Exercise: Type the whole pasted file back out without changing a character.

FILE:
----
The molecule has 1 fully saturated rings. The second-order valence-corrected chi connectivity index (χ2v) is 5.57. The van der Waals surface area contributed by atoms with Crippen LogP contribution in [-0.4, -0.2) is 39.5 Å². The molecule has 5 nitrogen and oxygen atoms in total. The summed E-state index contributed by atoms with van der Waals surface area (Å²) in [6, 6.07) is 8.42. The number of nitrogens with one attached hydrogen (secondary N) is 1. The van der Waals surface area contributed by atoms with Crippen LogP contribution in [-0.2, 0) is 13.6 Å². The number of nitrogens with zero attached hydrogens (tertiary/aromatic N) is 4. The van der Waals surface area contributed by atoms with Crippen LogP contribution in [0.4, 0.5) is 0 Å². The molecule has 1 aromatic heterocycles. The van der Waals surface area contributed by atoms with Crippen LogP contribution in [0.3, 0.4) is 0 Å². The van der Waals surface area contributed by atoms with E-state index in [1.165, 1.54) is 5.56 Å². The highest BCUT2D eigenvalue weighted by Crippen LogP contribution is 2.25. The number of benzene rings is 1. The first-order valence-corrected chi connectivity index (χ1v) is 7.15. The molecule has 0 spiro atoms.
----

The molecule has 1 fully saturated rings. The second-order valence-corrected chi connectivity index (χ2v) is 5.57. The van der Waals surface area contributed by atoms with Crippen LogP contribution in [-0.4, -0.2) is 39.5 Å². The molecule has 5 nitrogen and oxygen atoms in total. The summed E-state index contributed by atoms with van der Waals surface area (Å²) in [6, 6.07) is 8.42. The number of nitrogens with one attached hydrogen (secondary N) is 1. The van der Waals surface area contributed by atoms with Crippen LogP contribution in [-0.2, 0) is 13.6 Å². The number of nitrogens with zero attached hydrogens (tertiary/aromatic N) is 4. The van der Waals surface area contributed by atoms with Crippen LogP contribution in [0.4, 0.5) is 0 Å². The molecule has 1 aromatic heterocycles. The van der Waals surface area contributed by atoms with Crippen LogP contribution in [0.3, 0.4) is 0 Å². The van der Waals surface area contributed by atoms with E-state index in [1.165, 1.54) is 5.56 Å². The highest BCUT2D eigenvalue weighted by Crippen LogP contribution is 2.25. The number of benzene rings is 1. The first-order valence-corrected chi connectivity index (χ1v) is 7.15. The molecule has 0 spiro atoms.